Combative, provocative and engaging debate chaired by Michael Buerk. With Melanie Philips, Matthew Taylor, Anne McElvoy and Owen Jones.
On Saturday night, a 15-year boy was stabbed to death in East London. He was the 50th person to be killed by a knife in London in the first six months of 2018. That's almost two deaths a week. More than 30,000 children say they belong to a gang; one in ten secondary school-age children in Liverpool fails to turn up for lessons. The Children's Commissioner for England, Anne Longfield - whose office produced the research - says we need a "moral crusade" to tackle a sharp rise in gang-related violence. Gangs have become a "countrywide threat", she argues: "they will be at the school gate, dealing drugs to your children. We get the society we chose". What exactly should a moral crusade against gangs look like? Do we need tougher enforcement and punishments? Or should we concentrate on improving the health and wellbeing of young people? Any discussion about how to deal with gangs has to start by understanding the roots of gang culture. Is the problem essentially sociological: alienation and hopelessness fuelled by unemployment, class, and a lack of social mobility? Or is it symptomatic of a general loss of respect for morality itself, the breakdown of the family and the loss of positive role models? Then there is the issue of race: how much do racism and heavy-handed policing play a part? Or should British black communities stop feeling victimised, 'own' the problem, and tackle it from within? Witnesses are; Ken Hinds, Dr. Lynnette Kelly, Daniel Pryor and Ciaran Thapar.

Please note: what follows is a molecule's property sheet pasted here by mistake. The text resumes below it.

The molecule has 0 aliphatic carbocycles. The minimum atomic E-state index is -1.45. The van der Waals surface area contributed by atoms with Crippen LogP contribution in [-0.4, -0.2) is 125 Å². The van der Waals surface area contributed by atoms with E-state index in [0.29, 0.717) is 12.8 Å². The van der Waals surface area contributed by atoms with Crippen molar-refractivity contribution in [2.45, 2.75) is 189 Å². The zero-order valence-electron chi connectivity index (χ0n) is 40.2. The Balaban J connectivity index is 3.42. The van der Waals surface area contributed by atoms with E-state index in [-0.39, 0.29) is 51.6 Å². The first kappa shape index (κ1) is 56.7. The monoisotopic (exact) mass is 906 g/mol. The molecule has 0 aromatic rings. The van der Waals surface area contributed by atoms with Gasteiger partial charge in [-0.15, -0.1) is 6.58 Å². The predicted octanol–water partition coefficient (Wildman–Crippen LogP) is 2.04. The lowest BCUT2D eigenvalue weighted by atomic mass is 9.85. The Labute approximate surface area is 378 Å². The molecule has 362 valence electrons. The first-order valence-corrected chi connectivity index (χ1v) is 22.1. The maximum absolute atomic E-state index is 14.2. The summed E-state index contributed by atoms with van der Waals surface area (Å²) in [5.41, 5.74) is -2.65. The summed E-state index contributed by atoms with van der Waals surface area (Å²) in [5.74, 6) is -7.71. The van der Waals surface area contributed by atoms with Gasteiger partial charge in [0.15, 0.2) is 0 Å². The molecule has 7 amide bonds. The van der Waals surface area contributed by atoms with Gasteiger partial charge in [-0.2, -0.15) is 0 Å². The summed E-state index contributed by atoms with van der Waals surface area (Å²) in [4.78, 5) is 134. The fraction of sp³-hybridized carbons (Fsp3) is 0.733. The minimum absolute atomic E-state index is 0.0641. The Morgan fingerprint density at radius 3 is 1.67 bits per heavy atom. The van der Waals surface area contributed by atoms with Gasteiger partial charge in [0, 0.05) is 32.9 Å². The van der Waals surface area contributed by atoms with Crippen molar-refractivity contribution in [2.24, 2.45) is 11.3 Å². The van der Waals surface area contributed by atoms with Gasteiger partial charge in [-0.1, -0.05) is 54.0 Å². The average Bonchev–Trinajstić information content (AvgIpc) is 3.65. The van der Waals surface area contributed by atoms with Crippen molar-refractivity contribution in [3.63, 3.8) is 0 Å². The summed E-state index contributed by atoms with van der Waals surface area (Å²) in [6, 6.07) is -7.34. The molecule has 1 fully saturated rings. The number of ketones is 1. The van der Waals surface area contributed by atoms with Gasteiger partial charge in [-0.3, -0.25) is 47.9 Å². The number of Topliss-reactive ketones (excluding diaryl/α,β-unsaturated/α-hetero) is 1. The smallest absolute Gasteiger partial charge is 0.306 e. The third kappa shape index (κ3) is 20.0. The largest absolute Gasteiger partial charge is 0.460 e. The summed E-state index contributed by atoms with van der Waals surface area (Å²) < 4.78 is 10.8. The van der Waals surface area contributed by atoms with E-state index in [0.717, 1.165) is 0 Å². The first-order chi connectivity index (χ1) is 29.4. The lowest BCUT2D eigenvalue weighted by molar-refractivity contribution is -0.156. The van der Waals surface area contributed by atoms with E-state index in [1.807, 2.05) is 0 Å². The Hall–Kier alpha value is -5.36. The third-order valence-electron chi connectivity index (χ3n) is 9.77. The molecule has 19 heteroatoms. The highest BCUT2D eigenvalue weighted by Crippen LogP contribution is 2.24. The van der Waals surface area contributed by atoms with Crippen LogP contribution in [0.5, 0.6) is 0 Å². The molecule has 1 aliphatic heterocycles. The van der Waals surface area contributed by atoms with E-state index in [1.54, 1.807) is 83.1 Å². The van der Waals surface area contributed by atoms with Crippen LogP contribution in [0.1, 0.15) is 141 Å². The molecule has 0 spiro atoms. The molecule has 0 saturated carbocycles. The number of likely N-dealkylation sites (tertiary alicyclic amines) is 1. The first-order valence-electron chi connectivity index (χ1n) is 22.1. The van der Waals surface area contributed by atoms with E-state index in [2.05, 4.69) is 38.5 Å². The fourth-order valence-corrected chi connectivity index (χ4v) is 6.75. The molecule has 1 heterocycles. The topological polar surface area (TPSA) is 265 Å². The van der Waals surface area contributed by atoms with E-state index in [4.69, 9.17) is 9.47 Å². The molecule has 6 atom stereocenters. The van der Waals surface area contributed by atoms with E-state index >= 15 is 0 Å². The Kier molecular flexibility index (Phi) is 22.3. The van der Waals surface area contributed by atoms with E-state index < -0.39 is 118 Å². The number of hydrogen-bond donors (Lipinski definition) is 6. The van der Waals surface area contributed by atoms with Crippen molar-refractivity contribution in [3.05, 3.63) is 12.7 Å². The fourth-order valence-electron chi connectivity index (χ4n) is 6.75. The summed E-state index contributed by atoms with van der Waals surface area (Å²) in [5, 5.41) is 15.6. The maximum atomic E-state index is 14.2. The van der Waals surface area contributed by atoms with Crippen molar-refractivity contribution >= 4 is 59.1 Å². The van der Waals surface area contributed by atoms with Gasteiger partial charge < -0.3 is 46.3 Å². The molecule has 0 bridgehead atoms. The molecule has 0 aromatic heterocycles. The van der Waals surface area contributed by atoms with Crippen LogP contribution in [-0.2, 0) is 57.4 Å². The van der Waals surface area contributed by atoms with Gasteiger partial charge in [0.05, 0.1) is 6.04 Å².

Producer: Dan Tierney.